Venice Travel Guide with Tips

Venice, Italy, is a unique and enchanting destination that offers a blend of history, culture, and romance.  Venice is beautiful, fun, and full of narrow streets and alleys to get lost in. It’s a magical place unlike any other. There are museums, palaces, historic town squares to explore, and endless gelato to eat. Unfortunately, the city is also expensive and overtourism has become a real problem. No matter what time of the year, you will encounter crowds. If you come in the summer, it will be unbearable (and if you come when a cruise ship is docked, it’s even more unbearable!)

But that doesn’t mean you should skip a visit!

You can avoid the crowds if you skirt around the city’s centre and head to some of the outer islands like Burano and Morano. Tourists tend to cluster in a few places and are easy to escape. This travel guide to Venice can help you beat the crowds, save money, and make the most of your time in this famous Italian city!

THINGS TO DO AND SEE IN VENICE

1. Visit the Basilica San Marco

St. Mark’s Basilica is dedicated to the patron saint of the city and is located in the Piazza San Marco. While there has been a place of worship on this site since 820 CE, the current basilica was built in 1063. It’s filled with amazing 11th-century mosaics, marble-covered walls, statues, and five, gold-covered Byzantine domes.

The High Altar also supposedly contains some of St. Mark’s remains. It’s 3 EUR to visit the basilica (or 6 EUR for a skip-the-line ticket).

There are also a variety of combined entrance tickets depending on which attractions in the complex you want to visit. The Complete Basilica Ticket, which includes the Basilica, Pala d’Oro (golden altar), Museum, and Loggia Cavalli (terrace with views and other exhibits), costs 20 EUR, which includes skip-the-line entry. You can also do a guided tour after hours when the crowds have left with Walks of Italy for around 100 EUR.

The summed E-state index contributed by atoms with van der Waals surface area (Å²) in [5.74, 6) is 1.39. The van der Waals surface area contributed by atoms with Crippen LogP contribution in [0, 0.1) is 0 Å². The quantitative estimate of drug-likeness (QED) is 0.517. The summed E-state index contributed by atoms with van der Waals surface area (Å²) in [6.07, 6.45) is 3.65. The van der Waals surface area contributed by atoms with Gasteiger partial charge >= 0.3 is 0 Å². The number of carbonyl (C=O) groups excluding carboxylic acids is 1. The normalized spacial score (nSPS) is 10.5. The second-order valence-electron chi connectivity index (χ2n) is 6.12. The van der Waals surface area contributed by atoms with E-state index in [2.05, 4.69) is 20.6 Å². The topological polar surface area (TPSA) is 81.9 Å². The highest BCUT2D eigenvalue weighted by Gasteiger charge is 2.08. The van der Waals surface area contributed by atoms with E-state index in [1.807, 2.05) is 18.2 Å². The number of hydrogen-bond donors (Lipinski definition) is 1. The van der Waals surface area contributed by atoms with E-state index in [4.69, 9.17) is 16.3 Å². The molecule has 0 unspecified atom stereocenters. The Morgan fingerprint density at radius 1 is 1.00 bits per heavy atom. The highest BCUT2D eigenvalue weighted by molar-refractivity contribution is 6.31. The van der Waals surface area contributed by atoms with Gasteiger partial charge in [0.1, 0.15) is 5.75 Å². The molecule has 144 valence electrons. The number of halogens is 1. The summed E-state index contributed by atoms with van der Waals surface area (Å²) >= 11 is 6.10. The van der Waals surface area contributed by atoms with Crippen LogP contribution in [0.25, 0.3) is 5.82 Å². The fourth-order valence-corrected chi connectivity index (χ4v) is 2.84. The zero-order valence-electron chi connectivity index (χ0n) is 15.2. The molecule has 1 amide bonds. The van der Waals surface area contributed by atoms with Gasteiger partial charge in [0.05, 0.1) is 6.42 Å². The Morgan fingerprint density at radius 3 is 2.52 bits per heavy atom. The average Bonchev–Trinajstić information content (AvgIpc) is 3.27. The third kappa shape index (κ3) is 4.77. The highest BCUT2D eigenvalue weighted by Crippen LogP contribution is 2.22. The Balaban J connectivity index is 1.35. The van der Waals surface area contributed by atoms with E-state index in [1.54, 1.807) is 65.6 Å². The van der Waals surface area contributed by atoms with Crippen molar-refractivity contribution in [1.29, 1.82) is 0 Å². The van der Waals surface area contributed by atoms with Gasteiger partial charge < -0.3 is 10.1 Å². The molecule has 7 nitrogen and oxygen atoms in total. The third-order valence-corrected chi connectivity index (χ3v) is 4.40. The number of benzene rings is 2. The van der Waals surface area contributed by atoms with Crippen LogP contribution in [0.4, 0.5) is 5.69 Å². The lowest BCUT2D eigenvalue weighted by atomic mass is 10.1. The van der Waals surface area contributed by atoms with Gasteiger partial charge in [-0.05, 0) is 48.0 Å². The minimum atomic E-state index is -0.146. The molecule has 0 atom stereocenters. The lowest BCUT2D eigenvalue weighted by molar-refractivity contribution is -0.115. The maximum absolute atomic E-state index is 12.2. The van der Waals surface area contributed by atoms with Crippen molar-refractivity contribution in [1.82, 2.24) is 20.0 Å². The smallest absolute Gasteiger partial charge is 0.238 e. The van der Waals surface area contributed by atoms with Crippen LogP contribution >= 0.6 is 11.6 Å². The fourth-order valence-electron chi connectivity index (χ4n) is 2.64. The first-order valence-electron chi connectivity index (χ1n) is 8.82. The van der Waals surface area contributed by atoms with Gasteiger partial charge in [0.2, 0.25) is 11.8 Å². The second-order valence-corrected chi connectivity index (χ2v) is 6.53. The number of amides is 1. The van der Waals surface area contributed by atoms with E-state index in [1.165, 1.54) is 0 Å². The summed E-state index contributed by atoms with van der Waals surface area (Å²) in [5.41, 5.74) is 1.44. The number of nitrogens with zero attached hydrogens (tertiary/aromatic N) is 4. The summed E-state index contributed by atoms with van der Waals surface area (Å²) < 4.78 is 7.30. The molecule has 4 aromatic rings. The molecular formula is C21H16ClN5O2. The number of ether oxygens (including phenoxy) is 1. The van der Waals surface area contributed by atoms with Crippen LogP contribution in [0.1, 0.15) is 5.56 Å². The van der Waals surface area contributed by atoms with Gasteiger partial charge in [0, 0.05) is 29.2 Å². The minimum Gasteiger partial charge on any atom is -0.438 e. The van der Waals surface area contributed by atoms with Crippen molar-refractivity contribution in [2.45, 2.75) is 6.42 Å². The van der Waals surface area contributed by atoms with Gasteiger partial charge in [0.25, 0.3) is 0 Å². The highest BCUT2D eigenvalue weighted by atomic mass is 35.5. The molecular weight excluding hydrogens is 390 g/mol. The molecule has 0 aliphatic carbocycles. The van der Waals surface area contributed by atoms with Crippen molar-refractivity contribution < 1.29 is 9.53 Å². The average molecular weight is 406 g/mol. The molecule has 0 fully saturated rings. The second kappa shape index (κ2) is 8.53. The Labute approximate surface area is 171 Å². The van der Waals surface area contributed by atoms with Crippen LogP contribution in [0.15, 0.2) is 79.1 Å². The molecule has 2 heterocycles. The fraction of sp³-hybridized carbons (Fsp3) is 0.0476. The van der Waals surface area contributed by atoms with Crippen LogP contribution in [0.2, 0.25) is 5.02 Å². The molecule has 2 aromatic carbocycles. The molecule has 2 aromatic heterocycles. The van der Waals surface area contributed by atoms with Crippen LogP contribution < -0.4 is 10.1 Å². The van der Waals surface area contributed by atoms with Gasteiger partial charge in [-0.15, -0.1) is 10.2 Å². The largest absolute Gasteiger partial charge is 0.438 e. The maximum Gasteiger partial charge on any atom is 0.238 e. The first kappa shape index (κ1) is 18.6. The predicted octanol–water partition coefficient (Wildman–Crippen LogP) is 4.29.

Venice

2. Walk across Rialto Bridge

While it’s now one of four bridges that cross the Grand Canal, for centuries, the Rialto Bridge was the only way to get from one side to the other. Originally built as a floating bridge in the 12th century, it was first constructed for easier access to the Rialto Market (hence the bridge’s name). The current iteration of the bridge, completed in 1591, was created by Antonio da Ponte, who beat out Michelangelo for the job. The entire bridge is made of Istrian stone and crosses the Grand Canal at its narrowest point, connecting the San Polo and San Marco districts. To beat the crowds, come at sunrise.

3. Tour the Doge’s Palace

Located in St. Mark’s Square, Doge’s Palace is one of Venice’s main landmarks and was the home of the duke who ruled Venice. The massive building was originally built in the 14th century in the Venetian Gothic style, though it has been renovated, extended, and modified over the centuries. The interior is filled with artwork, gilded ceilings, and an armoury. You can also descend into the prisons and cross the famous Bridge of Sighs. Admission is 26 EUR as part of the Combined Museums of San Marco ticket, which includes entrance to the Correr Civic Museum, the National Archaeological Museum, and the monumental rooms of the Marciana National Library.

4. Attend Carnival

Leave a Reply

Your email address will not be published. Required fields are marked *